Last week, the big news was the USDA’s September Crop Report, where they pegged the corn yield at 169.9 bpa and beans at 49.9 bpa. These are huge numbers, and many market participants were surprised by the continued increases in yield. Many traders want a confirmation that these big yields are actually in the field before they take positions. As harvest starts in the southern areas, the Delta region is seeing some very good yields on beans. Even though they are experiencing some damage of 3-5% due to the hurricane rains, generally yields are very good. As harvest starts to ramp up in many other areas, I get the sense that the yields are mostly there, and they are starting to confirm the big numbers from the USDA.
We are seeing the funds cover their bean short position, and this is supporting the bean market. There are many index funds who want something to trade. Corn and wheat are uneventful, and beans are the commodity that might have life. We have seen the funds be rather aggressive in covering their short in the recent days, and this is one reason we bounced significantly off the lows prior to the close after the USDA report last Tuesday. Beans seem to be supported compared to corn and wheat. The market is also seeing the Chinese being rather aggressive in buying our beans for October out of the Gulf. If they continue to buy our new crop beans, this will add another layer of support to the bean market. From a cash perspective, the farmer is selling his beans for cash flow, and storing his corn in any crevice he can find. He hates the cash price for corn, and will only sell if forced to do so. If this trend continues, we will likely see the basis firm as harvest progresses. The lack of farmer selling will cause the commercial to also hesitate to sell company owned corn because he also does not own much corn. All of this will likely cause the corn basis to firm rather quickly after harvest.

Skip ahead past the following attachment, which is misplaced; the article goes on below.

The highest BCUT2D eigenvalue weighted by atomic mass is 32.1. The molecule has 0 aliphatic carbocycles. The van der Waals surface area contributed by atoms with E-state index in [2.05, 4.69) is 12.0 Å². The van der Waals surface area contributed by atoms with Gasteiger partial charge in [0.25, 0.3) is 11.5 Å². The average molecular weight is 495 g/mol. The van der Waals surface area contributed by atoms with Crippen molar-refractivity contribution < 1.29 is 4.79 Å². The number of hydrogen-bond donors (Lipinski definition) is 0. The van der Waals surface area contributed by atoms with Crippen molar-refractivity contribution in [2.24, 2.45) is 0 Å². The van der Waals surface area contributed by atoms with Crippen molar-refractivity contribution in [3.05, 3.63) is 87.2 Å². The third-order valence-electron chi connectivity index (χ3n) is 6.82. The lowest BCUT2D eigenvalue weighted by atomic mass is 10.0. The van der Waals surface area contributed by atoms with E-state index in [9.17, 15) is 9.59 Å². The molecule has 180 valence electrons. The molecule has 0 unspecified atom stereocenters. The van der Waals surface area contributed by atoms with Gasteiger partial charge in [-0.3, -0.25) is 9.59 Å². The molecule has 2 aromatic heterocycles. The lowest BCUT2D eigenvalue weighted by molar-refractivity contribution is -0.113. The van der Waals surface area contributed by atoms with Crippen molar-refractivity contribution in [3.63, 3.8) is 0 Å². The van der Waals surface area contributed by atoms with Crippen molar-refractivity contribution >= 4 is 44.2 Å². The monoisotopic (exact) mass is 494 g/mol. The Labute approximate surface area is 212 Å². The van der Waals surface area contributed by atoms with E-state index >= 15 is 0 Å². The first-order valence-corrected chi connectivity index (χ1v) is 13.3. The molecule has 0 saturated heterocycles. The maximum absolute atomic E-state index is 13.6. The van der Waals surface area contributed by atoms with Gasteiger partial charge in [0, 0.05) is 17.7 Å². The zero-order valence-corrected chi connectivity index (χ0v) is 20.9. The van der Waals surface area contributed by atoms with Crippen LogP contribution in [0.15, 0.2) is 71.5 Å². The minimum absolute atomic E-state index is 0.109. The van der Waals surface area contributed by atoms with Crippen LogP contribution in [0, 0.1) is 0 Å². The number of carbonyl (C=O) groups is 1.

Locally, we saw our first load of new beans be delivered into Readfield yesterday. They were cut on Saturday, and had a moisture 11.9%. We were all surprised by the moisture level, and many other bean fields are turning rather quickly. Last week’s heat really helped mature the crop in this area, and likely pushed harvest forward in many fields. We definitely needed the heat from last week to help progress the crop forward.
As you deliver your grain into our CHS Larsen Co-op elevators this fall, please communicate with your drivers on what you wish to do with your grain when delivering. At the elevator, the scale operator will need to know if you want to sell your grain, place it on an existing contract, place it in Delayed Price or Open Storage, or into Grain Bank if you are using it for feed. It is critical that we know what to do with your grain BEFORE the truck leaves the elevator. This will help to make sure there are no delays in processing your grain deliveries. Unfortunately, if your truck leaves without telling us what to do with your grain, we will be forced to place your grain into Delayed Price and title will be lost. Please avoid this mistake by communicating with your divers or simply calling our office so we do not make a mistake on processing your grain shipments. We greatly appreciate your help in this matter.
As always, if I can help you with anything, please call me at Readfield.